To Run or Not To Run?

Just because you love cookies doesn’t mean you have to eat the whole package.

But, I really I love running.xrunning

I love strapping on the shoes, setting the watch, and the first step to nowhere.  I love the ache of the first mile and the disappearing pain in mile 3.  I love the internal debate of when I’ll turn around, knowing that each step is taking me further from home.  I love the decision to do a “180” and the re-emergence of pain as I close in on the finish.  And I especially love the satisfaction of being done.

How much is too much?  How and when do you draw the line?

Running is always hard for me, and in the early days of this blog I called running “the King.”  It was the catalyst for my decision to eventually ink a contract with Ironman.  I knew that, if I could run, I could do anything.

But running hurts.  Especially if I run too far or too fast.  And often those pains linger.

A sore knee, a tender heel, a weak ankle.

There is a lot to say about running through the pain, but when the pain doesn’t go away, you have to let your body recover.

I’m not convinced this isn’t mental on some level, but mental or not, I do not want to face a year of Ironman training in my current state.  I’ve decided it will be swim, bike, and yoga or other forms of balance and strengthening for the rest of the month.  And that is difficult because running is the only real outside option when it’s this cold.

And I love running!

So, this is the drill.  Rebuild, restore, recover.

It’s so hard to decide what kind of shape I’m in right now because I feel beaten up.  I just ran an 8 miler in Dallas at a moderate pace, and it was pretty hard.  How much of this is real right now?  How much of this is an illusion?  Am I in better or worse shape than I was a year ago?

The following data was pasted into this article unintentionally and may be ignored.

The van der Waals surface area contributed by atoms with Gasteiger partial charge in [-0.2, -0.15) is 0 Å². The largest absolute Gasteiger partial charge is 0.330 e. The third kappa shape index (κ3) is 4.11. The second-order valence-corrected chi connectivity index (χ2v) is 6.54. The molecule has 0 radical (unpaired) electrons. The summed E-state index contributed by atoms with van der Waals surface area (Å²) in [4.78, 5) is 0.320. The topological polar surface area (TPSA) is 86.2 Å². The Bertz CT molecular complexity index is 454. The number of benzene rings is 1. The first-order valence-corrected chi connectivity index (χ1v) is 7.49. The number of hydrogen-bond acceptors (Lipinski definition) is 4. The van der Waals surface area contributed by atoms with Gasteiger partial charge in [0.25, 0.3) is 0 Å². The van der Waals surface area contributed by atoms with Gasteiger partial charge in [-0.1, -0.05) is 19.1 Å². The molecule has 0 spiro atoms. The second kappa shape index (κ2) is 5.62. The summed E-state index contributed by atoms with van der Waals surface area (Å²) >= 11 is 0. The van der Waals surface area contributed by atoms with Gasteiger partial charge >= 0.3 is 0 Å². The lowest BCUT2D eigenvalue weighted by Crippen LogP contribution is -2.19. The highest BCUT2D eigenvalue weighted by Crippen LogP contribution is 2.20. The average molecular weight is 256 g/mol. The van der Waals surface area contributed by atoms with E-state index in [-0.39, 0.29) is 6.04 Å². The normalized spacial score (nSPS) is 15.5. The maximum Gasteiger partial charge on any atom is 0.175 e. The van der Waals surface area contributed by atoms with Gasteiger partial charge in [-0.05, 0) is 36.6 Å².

*  That picture is from the 8 miler I ran over Thanksgiving in Dallas.  We ran the same section where Kennedy was shot and that “X” marks the spot of his assassination.

5 thoughts on “To Run or Not To Run?

  1. Caitlin

    Wish I knew you were running this! (I would have looked for you in the mass of 40,000 people). What’s also interesting – they recently repaved this road and covered up the original X that was there for years and years. Within 2 days someone came around and repainted the X. Caught my eye in the middle of the race, too. Nice timing with recent media coverage on this X’s 50th.

    1. Mike Post author

      That would have been great to hang out in Dallas! Yeah… couldn’t believe how packed it was… I must have started behind 10,000 people.. did you rock it?

  2. tinman2ironman

    Take it from a guy who had his hip replaced, recovery is king. My best friend became deep water running, the cheapest form of zero gravity running one can find. These two things helped tremendously to get me back on track and running again. I also found an excellent PT who worked me to cultivate specific running strength routines to incorporate in my yoga/core strength sessions.

    Good luck with the recovery!

    1. Mike Post author

      Thanks, man! I’ve dabbled with pool running, and while it looks and feels silly, it definitely feels good. Yeah, I’m into a PT now and working on strength, balance, etc… Good time for it, I guess.


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